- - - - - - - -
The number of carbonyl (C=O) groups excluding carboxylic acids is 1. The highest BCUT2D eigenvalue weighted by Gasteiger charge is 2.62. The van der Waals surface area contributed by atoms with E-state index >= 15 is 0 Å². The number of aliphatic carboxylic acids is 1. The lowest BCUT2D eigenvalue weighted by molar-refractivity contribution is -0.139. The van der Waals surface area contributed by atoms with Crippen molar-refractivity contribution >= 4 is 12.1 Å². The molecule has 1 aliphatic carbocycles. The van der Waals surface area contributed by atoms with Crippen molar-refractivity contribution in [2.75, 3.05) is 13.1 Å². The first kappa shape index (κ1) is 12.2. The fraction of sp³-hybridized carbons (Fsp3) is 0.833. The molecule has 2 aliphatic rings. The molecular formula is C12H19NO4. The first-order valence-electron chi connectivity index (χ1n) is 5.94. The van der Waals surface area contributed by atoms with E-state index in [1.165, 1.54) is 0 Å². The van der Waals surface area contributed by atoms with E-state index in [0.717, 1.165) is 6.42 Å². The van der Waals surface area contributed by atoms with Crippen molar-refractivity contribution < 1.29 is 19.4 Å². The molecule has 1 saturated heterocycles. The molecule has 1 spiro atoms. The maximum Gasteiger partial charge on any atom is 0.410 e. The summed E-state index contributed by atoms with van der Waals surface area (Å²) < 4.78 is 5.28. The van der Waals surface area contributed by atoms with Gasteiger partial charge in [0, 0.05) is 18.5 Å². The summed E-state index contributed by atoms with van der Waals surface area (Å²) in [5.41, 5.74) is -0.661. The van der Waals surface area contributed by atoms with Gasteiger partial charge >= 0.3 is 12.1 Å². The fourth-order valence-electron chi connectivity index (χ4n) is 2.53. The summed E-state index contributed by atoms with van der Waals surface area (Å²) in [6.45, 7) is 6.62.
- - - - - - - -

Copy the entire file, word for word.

The number of carbonyl (C=O) groups excluding carboxylic acids is 1. The highest BCUT2D eigenvalue weighted by Gasteiger charge is 2.62. The van der Waals surface area contributed by atoms with E-state index >= 15 is 0 Å². The number of aliphatic carboxylic acids is 1. The lowest BCUT2D eigenvalue weighted by molar-refractivity contribution is -0.139. The van der Waals surface area contributed by atoms with Crippen molar-refractivity contribution >= 4 is 12.1 Å². The molecule has 1 aliphatic carbocycles. The van der Waals surface area contributed by atoms with Crippen molar-refractivity contribution in [2.75, 3.05) is 13.1 Å². The first kappa shape index (κ1) is 12.2. The fraction of sp³-hybridized carbons (Fsp3) is 0.833. The molecule has 2 aliphatic rings. The molecular formula is C12H19NO4. The first-order valence-electron chi connectivity index (χ1n) is 5.94. The van der Waals surface area contributed by atoms with E-state index in [1.165, 1.54) is 0 Å². The van der Waals surface area contributed by atoms with E-state index in [0.717, 1.165) is 6.42 Å². The van der Waals surface area contributed by atoms with Crippen molar-refractivity contribution < 1.29 is 19.4 Å². The molecule has 1 saturated heterocycles. The molecule has 1 spiro atoms. The maximum Gasteiger partial charge on any atom is 0.410 e. The summed E-state index contributed by atoms with van der Waals surface area (Å²) < 4.78 is 5.28. The van der Waals surface area contributed by atoms with Gasteiger partial charge in [0, 0.05) is 18.5 Å². The summed E-state index contributed by atoms with van der Waals surface area (Å²) in [5.41, 5.74) is -0.661. The van der Waals surface area contributed by atoms with Gasteiger partial charge >= 0.3 is 12.1 Å². The fourth-order valence-electron chi connectivity index (χ4n) is 2.53. The summed E-state index contributed by atoms with van der Waals surface area (Å²) in [6.45, 7) is 6.62.